Skin hyperpigmentation disorders, including melasma, solar lentigines and freckles, are common dermatological concerns. These disorders are caused by excessive accumulation of melanin in the skin through a process called melanogenesis. While there are a diverse range of treatments available to manage skin hyperpigmentation, there is an ongoing quest to develop more potent and safe inhibitors of melanogenesis.
Traditional and most common topical treatments in preventing hyperpigmentation work on inhibiting tyrosinase, which is an enzyme controlling production of melanin. Alongside new natural compounds being discovered that inhibit tyrosinase much more effectively, new ways of controlling the pigmentation process are being discovered that work with a different mechanism without any effect on tyrosinase, such as our Swiss Garden Cress Sprouts Extract which you can find in our Brightening Serum. Before looking at this new mechanism, let’s go back to what triggers the pigmentation process.
Pigmentation Process and Reactive Oxidants
Over time, skin loses its glow, developing more and more age-induced or sun-induced dark spots indicating a disturbance of the pigmentation process. This complex reaction is activated by sunlight and notably by reactive oxidants generated by UV in keratinocytes. But some other factors generating oxidants and free radicals like smoke, pollution and lifestyle can lead to excess concentrations of oxidants in the skin causing premature aging and pigmentation disorders.
As we see from the below picture, UV exposure kickstarts the pigmentation process by increased production of POMC (proopiomelanocortin) which is broken down to smaller peptides, such as α-MSH resulting in increased production of melanin. (For those interested, α-MSH stimulates the melanocortin-1 receptor (MC1R) on melanocytes, resulting in increased production of eumelanin).
A New, Two Steps Mechanism of Brightening
Targeting the very first triggers in the pigmentation process, our Swiss Garden Cress Sprouts Extract interferes at two steps in the pigmentation process:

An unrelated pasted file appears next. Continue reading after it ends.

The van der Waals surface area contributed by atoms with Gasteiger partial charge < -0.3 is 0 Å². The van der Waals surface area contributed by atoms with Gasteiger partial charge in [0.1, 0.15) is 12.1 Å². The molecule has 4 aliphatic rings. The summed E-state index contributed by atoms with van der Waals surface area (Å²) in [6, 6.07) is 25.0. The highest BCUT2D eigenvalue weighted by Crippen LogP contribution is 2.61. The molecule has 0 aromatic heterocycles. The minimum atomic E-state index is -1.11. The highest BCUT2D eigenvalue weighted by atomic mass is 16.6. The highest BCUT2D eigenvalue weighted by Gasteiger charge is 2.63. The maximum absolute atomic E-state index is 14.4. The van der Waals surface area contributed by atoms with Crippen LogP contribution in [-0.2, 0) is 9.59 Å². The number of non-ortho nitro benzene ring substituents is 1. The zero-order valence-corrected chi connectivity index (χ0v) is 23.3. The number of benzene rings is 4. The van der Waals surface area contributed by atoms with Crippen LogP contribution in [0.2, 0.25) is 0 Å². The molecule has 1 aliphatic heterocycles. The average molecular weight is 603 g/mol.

- Inhibition of α-MSH
- Neutralization of reactive oxygen species - by stimulating the cellular antioxidant defence system
To enhance absorption into the skin and to target melanocytes, garden cress sprout extract was encapsulated into plant liposomes, giving time-released activity. The extract effectively:
- Inhibits melanin formation
- Provides exceptional brightening benefits
- Fades the appearance of dark spots and discolorations
- Reduces the effects of daytime stressors
- Evens skin tone
Synergistic Effects With Classical Tyrosinase Inhibitors
The Garden Cress extract acts as an inhibitor of α-MSH and its mechanism does not affect tyrosinase activity. The clinical trials of this active showed that only 0.4% concentration inhibits melanin formation induced by α-MSH by 44 % (see picture 2). However, combination of the extract with classical tyrosinase inhibitors resulted in a synergistic effect due to different mechanisms and a 30 % stronger inhibition of the melanin synthesis (see picture 3). This is why we pair our Swiss Garden Cress Sprouts Extract in our Brightening Serum with classical tyrosinase inhibitors, such as our 7 Swiss Alpine Plants complex and the tangerine oil.
- Semantic Schollar, Melanogenesis Inhibitors by Sulekha Kumari et al.
- Science Direct, The Role of a-Melanocyte-Stimulating Hormone in Cutaneous Biology by Thomas A. Luger, Thomas Scholzen, and Stephan Grabbe
- MCBI, Skin whitening agents: medicinal chemistry perspective of tyrosinase inhibitors by Thanigaimalai Pillaiyar, Manoj Manickam, Vigneeeshwaran Namasivayam